Blog Posts tagged with: functional

Jun 04 2009

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Introduction to jQuery

jQuery is a powerful JavaScript library for dealing with HTML, events, animations, and Ajax. Unlike many libraries, jQuery puts the browser object model front-and-center through its ubiquitous wrapped element sets. In this talk, you will learn to progressively enhance your web applications the jQuery way: with unobtrusive, functional JavaScript.

Along the way, you will learn how to:

  • select and modify elements with jQuery's powerful selectors
  • use jQuery's utility functions
  • register event handlers, including dynamic ones that track changes to the page over time
  • play nice with other libraries with `noConflict`
  • create Ajax requests that return HTML, JSON, and other data types
  • breathe life into your interface with effects and animations
  • unit test your JavaScript code with Screw.Unit, Smoke, and blue-ridge

Dec 01 2008

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Living Lazy, Without Variables

Programmers coming to functional languages for the first time cannot imagine life without variables. I address this head-on in the Clojure book. In Section 2.7 (free download here), I port an imperative method from the Apache Commons Lang to Clojure. First the Java version:

  // From Apache Commons Lang, http://commons.apache.org/lang/
  public static int indexOfAny(String str, char[] searchChars) {
    if (isEmpty(str) || ArrayUtils.isEmpty(searchChars)) {
      return -1;
    }
    for (int i = 0; i < str.length(); i++) {
      char ch = str.charAt(i);
      for (int j = 0; j < searchChars.length; j++) {
        if (searchChars[j] == ch) {
            return i;
        } 
      }
    }
    return -1;
  }

And now the Clojure code. I have shown the supporting function indexed as well:

  (defn indexed [s] (map vector (iterate inc 0) s))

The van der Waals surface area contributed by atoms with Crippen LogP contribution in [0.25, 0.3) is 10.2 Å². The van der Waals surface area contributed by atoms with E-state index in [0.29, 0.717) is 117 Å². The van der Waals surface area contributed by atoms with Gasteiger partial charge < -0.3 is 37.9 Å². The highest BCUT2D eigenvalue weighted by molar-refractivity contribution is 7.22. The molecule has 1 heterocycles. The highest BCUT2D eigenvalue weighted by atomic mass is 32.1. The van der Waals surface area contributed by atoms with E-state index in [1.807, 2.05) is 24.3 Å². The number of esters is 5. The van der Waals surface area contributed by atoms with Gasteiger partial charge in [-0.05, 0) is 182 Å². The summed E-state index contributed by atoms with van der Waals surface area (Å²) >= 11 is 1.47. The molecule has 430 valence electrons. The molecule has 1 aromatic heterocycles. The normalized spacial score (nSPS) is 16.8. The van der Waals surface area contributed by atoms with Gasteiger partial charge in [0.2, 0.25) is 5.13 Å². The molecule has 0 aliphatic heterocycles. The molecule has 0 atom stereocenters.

(defn index-of-any [s chars]
    (some (fn [[idx char]] (if (get chars char) idx)) 
          (indexed s)))

There are many things I like about the Clojure version, but I want to focus on something I didn't mention already in the book. A reader thought the Clojure version did too much work:

...the [Java] version can be seen as *more efficient* when a match is found because scanning stops right there, whereas "indexed" constructs the whole list of pairs, regardless of whether or not a match WILL be found....

The reader's assumption is reasonable, but incorrect. Clojure's sequence library functions are generally lazy. So the call to indexed is really just a promise to generate indexes if they are actually needed.

To see this, create a logging-seq that writes to stdout every time it actually yields an element:

  (defn logging-seq [s]
    (if s
      (do (println "Iterating over " (first s))
    (lazy-cons (first s) (logging-seq (rest s))))))

Now, you can add logging-seq to indexed so that each element of indexed is of the form [index, element, logged-element].

  (defn indexed [s] (map vector (iterate inc 0) s (logging-seq s)))

Test the modified indexed function at the Clojure REPL:

  user=> (indexed "foo")
  Iterating over  f
  (Iterating over  o
  [0 \f \f] Iterating over  o
  [1 \o \o] [2 \o \o])

As you can see, the indexed sequence is only produced as needed. (At the REPL it is needed to print the return value.)

Finally, you can test indexed-of-any and see that Clojure only produces enough of the sequence to get an answer. For a match on the first character, it only goes to the first character:

  (index-of-any "foo" #{\f})
  Iterating over  f
  0

If there is no match, index-of-any has to traverse the entire string:

  (index-of-any "foo" #{\z})
  Iterating over  f
  Iterating over  o
  Iterating over  o
  nil

So give up on those variables, and live lazy!

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